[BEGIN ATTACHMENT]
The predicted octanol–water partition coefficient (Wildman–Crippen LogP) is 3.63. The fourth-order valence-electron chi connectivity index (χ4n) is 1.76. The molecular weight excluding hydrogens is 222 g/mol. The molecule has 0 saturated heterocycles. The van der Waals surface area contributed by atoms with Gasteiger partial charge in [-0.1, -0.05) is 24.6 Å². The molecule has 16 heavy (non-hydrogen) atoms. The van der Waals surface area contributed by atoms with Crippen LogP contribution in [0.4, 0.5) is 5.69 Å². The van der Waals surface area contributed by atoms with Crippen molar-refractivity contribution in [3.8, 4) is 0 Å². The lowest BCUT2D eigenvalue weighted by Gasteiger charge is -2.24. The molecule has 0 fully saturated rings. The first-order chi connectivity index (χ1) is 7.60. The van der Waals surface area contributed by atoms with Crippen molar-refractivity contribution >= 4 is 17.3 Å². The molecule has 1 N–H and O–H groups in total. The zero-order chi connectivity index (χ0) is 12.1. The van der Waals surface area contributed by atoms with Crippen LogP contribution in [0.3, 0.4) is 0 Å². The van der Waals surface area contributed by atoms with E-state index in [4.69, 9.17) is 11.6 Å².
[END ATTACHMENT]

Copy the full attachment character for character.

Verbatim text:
The predicted octanol–water partition coefficient (Wildman–Crippen LogP) is 3.63. The fourth-order valence-electron chi connectivity index (χ4n) is 1.76. The molecular weight excluding hydrogens is 222 g/mol. The molecule has 0 saturated heterocycles. The van der Waals surface area contributed by atoms with Gasteiger partial charge in [-0.1, -0.05) is 24.6 Å². The molecule has 16 heavy (non-hydrogen) atoms. The van der Waals surface area contributed by atoms with Crippen LogP contribution in [0.4, 0.5) is 5.69 Å². The van der Waals surface area contributed by atoms with Crippen molar-refractivity contribution in [3.8, 4) is 0 Å². The lowest BCUT2D eigenvalue weighted by Gasteiger charge is -2.24. The molecule has 0 fully saturated rings. The first-order chi connectivity index (χ1) is 7.60. The van der Waals surface area contributed by atoms with Crippen molar-refractivity contribution >= 4 is 17.3 Å². The molecule has 1 N–H and O–H groups in total. The zero-order chi connectivity index (χ0) is 12.1. The van der Waals surface area contributed by atoms with Crippen LogP contribution in [0.3, 0.4) is 0 Å². The van der Waals surface area contributed by atoms with E-state index in [4.69, 9.17) is 11.6 Å².